04Jan

A Manchester-based unregulated collective investment scheme administrator has been ordered to pay restitution of £203,007, which reflects the profits it received from its role as operator of the Connaught Income Fund, Series 1. Had it not been for the evidence of financial hardship it was able to provide, the firm would also have been fined £10 million.

For the first 15 months of the fund’s operation, until October 2009, the fund went by the name of Guaranteed Low Risk Income Fund, Series 1. The firm initially marketed the fund as a low-risk investment offering a guaranteed, fixed return of between 8.15% and 8.5% per quarter. The Fund was promoted in this way until around May 2011, when the FCA published a warning that statements being made about the Fund’s risk profile were misleading. The Fund was not in fact low risk nor was the income guaranteed. A description of ‘low risk’ was never likely to be appropriate given the UCIS lent all its assets to the Specialist Partner, an unregulated private company, which in turn invested directly in property in a specialist sector.

The Fund was designed to allow the Specialist Partner of the Fund to draw down money invested in the Fund to provide short term bridging finance to commercial borrowers in the UK property market. The FCA says that the firm which has been subject to the enforcement action failed in its duty to carry out appropriate due diligence on the Specialist Partner, and also on the Specialist Partner’s parent company, which claimed to guarantee the Fund’s income and the Specialist Partner’s borrowing from the Fund.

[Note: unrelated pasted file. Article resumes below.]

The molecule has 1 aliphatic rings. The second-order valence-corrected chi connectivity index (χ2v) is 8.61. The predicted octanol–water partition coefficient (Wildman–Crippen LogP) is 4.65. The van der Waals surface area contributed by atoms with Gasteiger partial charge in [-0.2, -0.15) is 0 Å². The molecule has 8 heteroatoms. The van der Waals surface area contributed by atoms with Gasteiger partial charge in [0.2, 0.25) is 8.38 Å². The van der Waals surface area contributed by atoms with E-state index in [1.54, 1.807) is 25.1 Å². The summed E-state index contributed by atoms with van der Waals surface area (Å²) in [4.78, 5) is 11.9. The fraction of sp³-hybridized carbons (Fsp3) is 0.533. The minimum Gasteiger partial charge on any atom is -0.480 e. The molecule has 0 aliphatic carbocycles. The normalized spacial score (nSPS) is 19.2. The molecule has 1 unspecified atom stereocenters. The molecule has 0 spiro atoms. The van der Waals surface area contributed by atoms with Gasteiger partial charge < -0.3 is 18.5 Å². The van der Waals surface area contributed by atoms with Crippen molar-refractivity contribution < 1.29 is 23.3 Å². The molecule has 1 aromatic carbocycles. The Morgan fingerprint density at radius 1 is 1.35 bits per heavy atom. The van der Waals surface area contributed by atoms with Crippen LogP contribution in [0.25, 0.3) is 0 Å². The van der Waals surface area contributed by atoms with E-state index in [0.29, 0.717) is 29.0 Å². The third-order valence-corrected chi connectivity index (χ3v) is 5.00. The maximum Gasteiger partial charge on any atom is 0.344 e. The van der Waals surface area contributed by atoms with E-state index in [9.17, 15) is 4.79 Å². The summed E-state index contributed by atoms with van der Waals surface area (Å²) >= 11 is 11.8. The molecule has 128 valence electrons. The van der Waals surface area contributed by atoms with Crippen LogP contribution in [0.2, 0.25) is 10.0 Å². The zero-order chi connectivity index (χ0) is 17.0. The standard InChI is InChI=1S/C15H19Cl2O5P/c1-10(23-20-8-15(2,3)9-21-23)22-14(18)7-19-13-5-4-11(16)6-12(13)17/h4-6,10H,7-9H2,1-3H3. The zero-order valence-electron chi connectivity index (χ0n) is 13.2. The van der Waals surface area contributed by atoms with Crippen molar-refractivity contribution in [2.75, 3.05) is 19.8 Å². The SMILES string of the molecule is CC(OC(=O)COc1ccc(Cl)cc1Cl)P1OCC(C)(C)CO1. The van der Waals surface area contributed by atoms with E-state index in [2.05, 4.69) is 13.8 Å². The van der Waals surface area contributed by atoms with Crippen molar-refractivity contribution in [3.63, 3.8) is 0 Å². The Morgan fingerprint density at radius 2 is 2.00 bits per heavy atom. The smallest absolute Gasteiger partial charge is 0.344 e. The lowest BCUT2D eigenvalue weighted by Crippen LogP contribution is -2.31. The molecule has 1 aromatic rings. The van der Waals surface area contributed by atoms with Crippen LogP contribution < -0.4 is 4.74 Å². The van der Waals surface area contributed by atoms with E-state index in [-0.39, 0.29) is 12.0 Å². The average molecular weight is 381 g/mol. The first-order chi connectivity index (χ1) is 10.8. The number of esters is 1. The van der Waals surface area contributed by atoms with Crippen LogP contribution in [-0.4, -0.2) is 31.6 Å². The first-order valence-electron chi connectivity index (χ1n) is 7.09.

A further criticism made by the FCA is that the marketing materials for the Fund contained misleading statements that the Fund’s assets would be used for short term lending – for periods of three to six months – when in fact many of the Fund’s assets were lent for significantly longer terms, such as two years or more.

Other potentially misleading statements in the marketing material included:

  • The Fund’s assets would be lent at conservative loan-to-value ratios to increase the likelihood of full recovery in the event of default
  • Lending from the Fund for bridging loans would be secured

The FCA makes no criticism of the Specialist Partner or its parent firm.

Scott Robert are compliance consultants based in Manchester delivering solutions to regulated businesses.